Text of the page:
Mistakes in evaluating the project are very common. At the very beginning of the Powercode journey, we joined the development of a marketplace auction. We worked at a fixed price and lost around €120 000. According to preliminary estimates, we planned to employ 4–5 people, but it took 14 people to meet the project deadline. We were 2 months overdue, and of course, the client was dissatisfied. The problem was in the poor-quality pre-launch audit of the idea. Besides, our business analyst burned out and quit, leaving the technical specification with a bunch of unresolved problems that needed to be fixed. And since my position as a businessman is to avoid dubious products, we finished this one, spending a lot of money, but in the end, the client was satisfied.

The rapid growth of the company also brings a lot of problems. The team grows along with the company, which is why business processes and business logic do not have time to adapt to each other. A recent case study: A company representative ordered an improvement to a logistics program that distributes orders. The cost price of this feature is $20 000. And then they tell us: “This employee quit, we didn’t need these features at all, we are rolling back to the previous version.” Can you imagine what red eyes I had? And the problem wasn’t just money. The CEO called me and shared the situation: “The whole team is demotivated, we urgently need to do something about it and cheer the employees up”.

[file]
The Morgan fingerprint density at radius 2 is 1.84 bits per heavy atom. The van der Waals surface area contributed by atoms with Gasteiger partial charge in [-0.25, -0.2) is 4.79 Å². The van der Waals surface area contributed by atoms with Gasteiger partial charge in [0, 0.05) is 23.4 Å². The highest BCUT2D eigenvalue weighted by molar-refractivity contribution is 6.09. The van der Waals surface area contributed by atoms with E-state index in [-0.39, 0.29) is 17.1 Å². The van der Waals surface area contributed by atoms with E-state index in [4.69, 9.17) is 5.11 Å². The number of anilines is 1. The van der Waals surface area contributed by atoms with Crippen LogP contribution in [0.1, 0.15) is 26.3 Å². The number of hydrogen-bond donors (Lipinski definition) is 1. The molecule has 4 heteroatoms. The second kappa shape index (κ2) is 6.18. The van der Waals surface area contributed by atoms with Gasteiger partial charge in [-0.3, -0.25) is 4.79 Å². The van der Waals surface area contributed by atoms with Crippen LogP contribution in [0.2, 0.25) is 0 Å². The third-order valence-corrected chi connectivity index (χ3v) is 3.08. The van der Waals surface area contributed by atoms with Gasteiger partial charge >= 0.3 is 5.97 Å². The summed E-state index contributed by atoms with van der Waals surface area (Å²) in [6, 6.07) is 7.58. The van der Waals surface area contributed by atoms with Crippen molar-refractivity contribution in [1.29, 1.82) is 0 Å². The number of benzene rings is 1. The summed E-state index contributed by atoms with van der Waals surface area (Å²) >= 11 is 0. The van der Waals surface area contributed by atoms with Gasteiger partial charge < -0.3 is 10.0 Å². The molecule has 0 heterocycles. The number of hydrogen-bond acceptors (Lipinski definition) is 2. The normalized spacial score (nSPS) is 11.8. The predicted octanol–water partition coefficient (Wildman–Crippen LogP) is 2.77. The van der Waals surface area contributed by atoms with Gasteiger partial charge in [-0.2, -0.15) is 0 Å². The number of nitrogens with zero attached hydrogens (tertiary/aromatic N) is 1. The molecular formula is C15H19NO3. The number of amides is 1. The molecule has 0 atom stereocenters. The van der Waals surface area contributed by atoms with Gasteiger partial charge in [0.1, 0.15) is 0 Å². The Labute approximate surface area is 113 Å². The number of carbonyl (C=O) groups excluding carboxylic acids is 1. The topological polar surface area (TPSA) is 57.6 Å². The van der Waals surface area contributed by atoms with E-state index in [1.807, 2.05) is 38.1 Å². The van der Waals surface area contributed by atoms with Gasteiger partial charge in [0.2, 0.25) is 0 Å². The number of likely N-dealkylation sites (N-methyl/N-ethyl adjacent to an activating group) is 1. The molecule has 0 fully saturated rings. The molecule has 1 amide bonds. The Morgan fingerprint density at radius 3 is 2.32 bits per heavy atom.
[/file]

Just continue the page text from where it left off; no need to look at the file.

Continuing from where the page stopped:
• I also have a consulting direction in business, and people often ask me: “Where did you study?” I answer: “I have the most expensive education in the world, I have been building businesses for more than ten years.”

  • As a startup founder, I realized that no one but me would close important tasks. Founders often avoid this by delegating important tasks to other employees. If something goes wrong, your co-worker might just burn out and quit. Therefore, you should be very concentrated and demanding, first of all, towards yourself.

  • When I first started creating Powercode, it was very difficult. I’m not a techie, so I could be easily fooled in the early stages. Be patient and constantly learn something new if you don’t want to lose faith in people.

  • It all comes down to communicating with your customers and asking them questions that will help improve the entire ecosystem. Very often we think for the client and make wrong guesses. Now we make questionnaires about the client’s dreams and problems, in order to get into their head and make a good product for them.

  • I’ve learned it the hard way, and I can advise you to first create an MVP, and then test how good it is and how it fits into the market. What’s the point of making a perfect product that no one needs in the end? These are all mistakes and experiences that will teach us a lot.

  • As an entrepreneur, I don’t feel the thrill of making money for the sake of money. Money is not the raison d’être of my existence. I create interesting products and bring professionals together into teams. It has so much more value than money.

First, to gain domains, solutions, or specific hands-on experience in a specific industry.

Secondly, having your own startups and products makes it easier for you to sell new solutions. Customers are more disposed towards a company whose founder themselves is developing their own startup and, in fact, is on the customer side.

And of course, this is good PR for your business.

26 Jul 2021